“Oh, you don’t like board games. That’s cool, I get it. My sister isn’t very competitive either.”
Hah. Hah hah.
Oh, how I wish I was like your sister. That I hated games because “I just don’t get it.” That I could lose a competition without imagining the heads of every person in the room impaled on sticks that I hold above my head as I streak through the neighborhood in search of conciliatory ice cream I let mingle with the blood as it dribbles down my chin.
Ok, that has never happened. But I don’t enjoy games precisely because I am HYPER-competitive. I don’t avoid games because I don’t find it fun to win. I avoid games because if I lose, it means that I am fundamentally less than the other people I am playing with, and I will resent them for it.
I’ve gotten into learning more about perfectionism lately. I never really thought about it as a real issue before because my thought was, “so what? People want to get things right. That seems good.” Which should have been a red flag that I may be a perfectionist.
The most succinct description of my feelings comes from a New York Times article on perfectionism.
“In short, these are people who not only swallow many of the maxims for success but take them as absolutes. At some level they know that it’s possible to succeed after falling short (build on your mistakes: another boilerplate rule). The trouble is that falling short still reeks of mediocrity; for them, to say otherwise is to spin the result.”
As a stand-up comedian in Austin, you more or less have to compete in something called the Funniest Person in Austin Contest (“the contest”) in order to be truly considered for work in the year to come. It seems like sort of a dumb thing to put a lot of weight on, and we all say that it’s totally not a big deal, but continue to prepare and behave in a way that contradicts that.
The recent documentary “Funniest” from Dustin Svehlak and Katie Pengra simultaneously does an incredible job of highlighting this contradictory attitude and contributes to the aggrandizement of the enterprise simply by existing. — To be clear, I’m very glad it exists, as I’ve already used parts to explain to friends why I lose my mind every spring. It also lets me see that all of my friends go as crazy as me, so I’m not actually crazy, which is the best therapy there is.
One area in which my reaction does differ from my friends’ is that every year during the contest I panic onstage and forget the punchline to one of my best jokes. It’s been a different joke each time, but each year it happens. I am so afraid of fucking up that I cause myself to fuck up.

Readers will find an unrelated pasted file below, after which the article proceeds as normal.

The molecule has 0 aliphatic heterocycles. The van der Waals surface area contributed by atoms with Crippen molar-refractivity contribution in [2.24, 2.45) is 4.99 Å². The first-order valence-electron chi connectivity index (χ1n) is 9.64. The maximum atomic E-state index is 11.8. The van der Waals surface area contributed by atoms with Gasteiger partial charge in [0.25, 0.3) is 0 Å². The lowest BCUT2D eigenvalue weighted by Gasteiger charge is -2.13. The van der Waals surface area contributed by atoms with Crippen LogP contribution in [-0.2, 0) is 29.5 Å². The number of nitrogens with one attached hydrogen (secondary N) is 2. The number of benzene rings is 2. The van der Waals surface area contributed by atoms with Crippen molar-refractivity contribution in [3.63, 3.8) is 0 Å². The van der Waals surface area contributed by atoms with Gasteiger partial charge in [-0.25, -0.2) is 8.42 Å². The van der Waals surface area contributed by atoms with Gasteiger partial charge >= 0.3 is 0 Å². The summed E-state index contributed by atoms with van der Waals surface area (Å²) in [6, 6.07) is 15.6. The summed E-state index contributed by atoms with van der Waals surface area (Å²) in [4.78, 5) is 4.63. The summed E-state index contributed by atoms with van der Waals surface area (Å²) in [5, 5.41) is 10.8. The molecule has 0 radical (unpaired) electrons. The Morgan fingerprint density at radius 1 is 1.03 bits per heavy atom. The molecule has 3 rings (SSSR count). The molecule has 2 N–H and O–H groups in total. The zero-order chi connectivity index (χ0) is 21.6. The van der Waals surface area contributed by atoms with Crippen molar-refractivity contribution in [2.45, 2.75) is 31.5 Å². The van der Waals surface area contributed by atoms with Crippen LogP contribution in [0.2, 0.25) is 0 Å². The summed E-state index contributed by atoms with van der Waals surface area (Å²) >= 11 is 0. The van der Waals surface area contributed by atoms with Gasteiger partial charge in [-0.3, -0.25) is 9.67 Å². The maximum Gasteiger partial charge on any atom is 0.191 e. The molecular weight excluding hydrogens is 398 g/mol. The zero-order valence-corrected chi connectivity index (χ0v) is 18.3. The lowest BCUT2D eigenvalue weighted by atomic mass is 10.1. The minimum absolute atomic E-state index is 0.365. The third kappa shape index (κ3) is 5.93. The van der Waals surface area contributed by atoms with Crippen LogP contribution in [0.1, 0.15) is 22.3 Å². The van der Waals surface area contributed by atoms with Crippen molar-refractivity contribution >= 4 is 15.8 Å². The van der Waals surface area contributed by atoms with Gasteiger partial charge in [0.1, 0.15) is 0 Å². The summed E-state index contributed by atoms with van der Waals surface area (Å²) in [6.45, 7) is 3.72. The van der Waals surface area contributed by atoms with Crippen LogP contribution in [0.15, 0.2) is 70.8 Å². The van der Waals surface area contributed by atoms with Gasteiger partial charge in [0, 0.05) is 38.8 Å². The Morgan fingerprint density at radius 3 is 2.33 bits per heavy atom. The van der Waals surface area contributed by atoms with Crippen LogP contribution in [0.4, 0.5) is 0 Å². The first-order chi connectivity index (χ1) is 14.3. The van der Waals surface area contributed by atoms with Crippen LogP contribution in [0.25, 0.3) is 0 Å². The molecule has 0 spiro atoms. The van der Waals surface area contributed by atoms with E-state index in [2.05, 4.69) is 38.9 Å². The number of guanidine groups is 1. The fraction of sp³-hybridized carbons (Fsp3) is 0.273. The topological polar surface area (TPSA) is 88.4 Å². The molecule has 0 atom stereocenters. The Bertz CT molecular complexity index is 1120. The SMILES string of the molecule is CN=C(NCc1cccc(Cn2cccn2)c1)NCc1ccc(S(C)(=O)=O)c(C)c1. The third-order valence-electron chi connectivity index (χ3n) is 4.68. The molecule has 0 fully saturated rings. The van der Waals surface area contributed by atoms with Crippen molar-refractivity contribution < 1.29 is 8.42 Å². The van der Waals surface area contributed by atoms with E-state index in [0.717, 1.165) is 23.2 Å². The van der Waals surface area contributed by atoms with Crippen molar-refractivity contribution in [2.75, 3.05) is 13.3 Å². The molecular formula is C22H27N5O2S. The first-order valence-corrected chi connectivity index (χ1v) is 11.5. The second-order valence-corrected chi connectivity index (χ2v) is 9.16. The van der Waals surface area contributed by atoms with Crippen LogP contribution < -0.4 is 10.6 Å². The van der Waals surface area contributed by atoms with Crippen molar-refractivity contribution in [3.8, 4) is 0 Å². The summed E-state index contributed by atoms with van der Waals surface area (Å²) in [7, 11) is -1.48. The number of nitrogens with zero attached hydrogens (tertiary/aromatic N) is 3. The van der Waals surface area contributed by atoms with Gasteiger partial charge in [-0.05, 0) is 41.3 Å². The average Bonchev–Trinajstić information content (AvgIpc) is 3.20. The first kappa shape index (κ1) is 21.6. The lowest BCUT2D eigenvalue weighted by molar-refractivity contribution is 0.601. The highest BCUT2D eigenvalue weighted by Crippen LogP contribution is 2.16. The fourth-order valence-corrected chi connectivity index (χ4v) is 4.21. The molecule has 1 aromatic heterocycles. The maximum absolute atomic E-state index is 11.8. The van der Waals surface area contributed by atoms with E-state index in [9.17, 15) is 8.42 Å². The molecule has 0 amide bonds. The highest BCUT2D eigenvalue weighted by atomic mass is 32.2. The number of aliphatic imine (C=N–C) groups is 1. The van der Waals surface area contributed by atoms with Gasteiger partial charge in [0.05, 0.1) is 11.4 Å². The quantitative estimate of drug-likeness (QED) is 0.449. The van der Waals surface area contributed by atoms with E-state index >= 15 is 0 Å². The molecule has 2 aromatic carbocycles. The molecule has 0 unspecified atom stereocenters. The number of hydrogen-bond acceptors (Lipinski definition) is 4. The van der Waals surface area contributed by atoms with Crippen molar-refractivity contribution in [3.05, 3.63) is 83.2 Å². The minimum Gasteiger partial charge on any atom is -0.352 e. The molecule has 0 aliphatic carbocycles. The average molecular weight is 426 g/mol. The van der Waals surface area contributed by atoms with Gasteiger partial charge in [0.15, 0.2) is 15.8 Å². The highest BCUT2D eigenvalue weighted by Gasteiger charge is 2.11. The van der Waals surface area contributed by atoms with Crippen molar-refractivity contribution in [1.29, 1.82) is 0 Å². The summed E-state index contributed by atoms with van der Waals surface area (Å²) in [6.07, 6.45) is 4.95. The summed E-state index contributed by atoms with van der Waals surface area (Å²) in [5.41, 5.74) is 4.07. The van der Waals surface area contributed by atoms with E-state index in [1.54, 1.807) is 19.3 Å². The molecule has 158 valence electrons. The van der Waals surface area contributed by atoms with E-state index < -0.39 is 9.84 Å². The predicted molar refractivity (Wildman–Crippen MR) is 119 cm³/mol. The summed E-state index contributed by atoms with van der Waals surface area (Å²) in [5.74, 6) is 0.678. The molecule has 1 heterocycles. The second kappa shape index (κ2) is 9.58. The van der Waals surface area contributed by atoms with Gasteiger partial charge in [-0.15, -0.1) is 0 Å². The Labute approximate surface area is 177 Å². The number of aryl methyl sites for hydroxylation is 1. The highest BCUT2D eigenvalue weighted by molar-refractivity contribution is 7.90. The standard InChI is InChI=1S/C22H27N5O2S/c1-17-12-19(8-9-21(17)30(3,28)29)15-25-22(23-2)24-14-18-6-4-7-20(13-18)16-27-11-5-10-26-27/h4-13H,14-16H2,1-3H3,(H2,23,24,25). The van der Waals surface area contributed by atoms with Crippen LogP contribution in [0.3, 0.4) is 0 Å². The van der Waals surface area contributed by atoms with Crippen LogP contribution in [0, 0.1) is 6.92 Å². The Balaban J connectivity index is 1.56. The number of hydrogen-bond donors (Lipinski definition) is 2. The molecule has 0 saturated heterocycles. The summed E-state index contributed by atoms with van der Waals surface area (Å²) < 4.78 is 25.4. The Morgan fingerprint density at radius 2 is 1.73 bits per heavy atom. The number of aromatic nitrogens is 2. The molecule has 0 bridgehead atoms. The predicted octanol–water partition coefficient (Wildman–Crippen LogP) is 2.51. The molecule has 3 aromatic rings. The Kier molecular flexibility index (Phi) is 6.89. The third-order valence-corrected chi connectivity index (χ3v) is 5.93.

In 2015 when it happened, I was in regular therapy. I told my therapist about it and we talked through it. We talked about the amount of alcohol I drink, how comfortable with who I am onstage, and what sorts of meditative practices I perform right before going up.
So in 2016, I drank exactly one drink before going onstage, picked my absolute favorite jokes I had told a MILLION times, and spent the time before going onstage walking around the parking lot practicing in my set and sitting in my car listening to The Pinkprint on full blast.
And again I forgot one of my favorite jokes onstage in front of a full comedy club.
I failed to advance, and spent days comparing each of my best jokes to each of that night’s winners’ worst jokes over and over again. Not to remind myself that “I SHOULD HAVE WON,” but rather in shock, learning that I was, in fact, not at all funny. That I was an idiot to have believed in my jokes. I was embarrassed to have ever performed comedy.
The logical part of my brain knows that this is not only factually untrue but very sick. Indeed, this is an attitude that I exhibit time and again.
In high school, I was told I would be made dance team captain, and when I wasn’t, I quit. Because who am I if not the best, the leader? Is everyone mocking me?
In college, I majored in German. German was the only subject in which I was the literal best in the class. I moved to Germany for a year and was repeatedly asked “are you sure you’re American? We’ve never met an American who speaks German like you.” It was impossible to sit in painting or writing class and see people be better than me, no matter how much fun the art was. It hurt every time, like getting broken up with by my own self esteem. German was a path to validation 100% of the time.
In adulthood, I see these attitudes impact all of the categories that perfectionism literature touches on: physical appearance and dieting, a win-or-lose attitude toward romantic relationships, etc. A highly internalized locust of control keeps me from seeing any external factors to a perceived loss than my own shortcomings.
My boyfriend and his friends are really into board games. My objective mind sees that a board game is an incredible way to be present with people you love without having to put pressure on yourself to be witty or entertaining. If I could let go of my need to win, I could be having a lot more fun with someone I care about. I have to trust myself to lose at board games.
At being the funniest, prettiest, smartest, most goodest person in the room.
But if I lose, it’s because I am less than everyone else. And who would want to spend time with someone like that?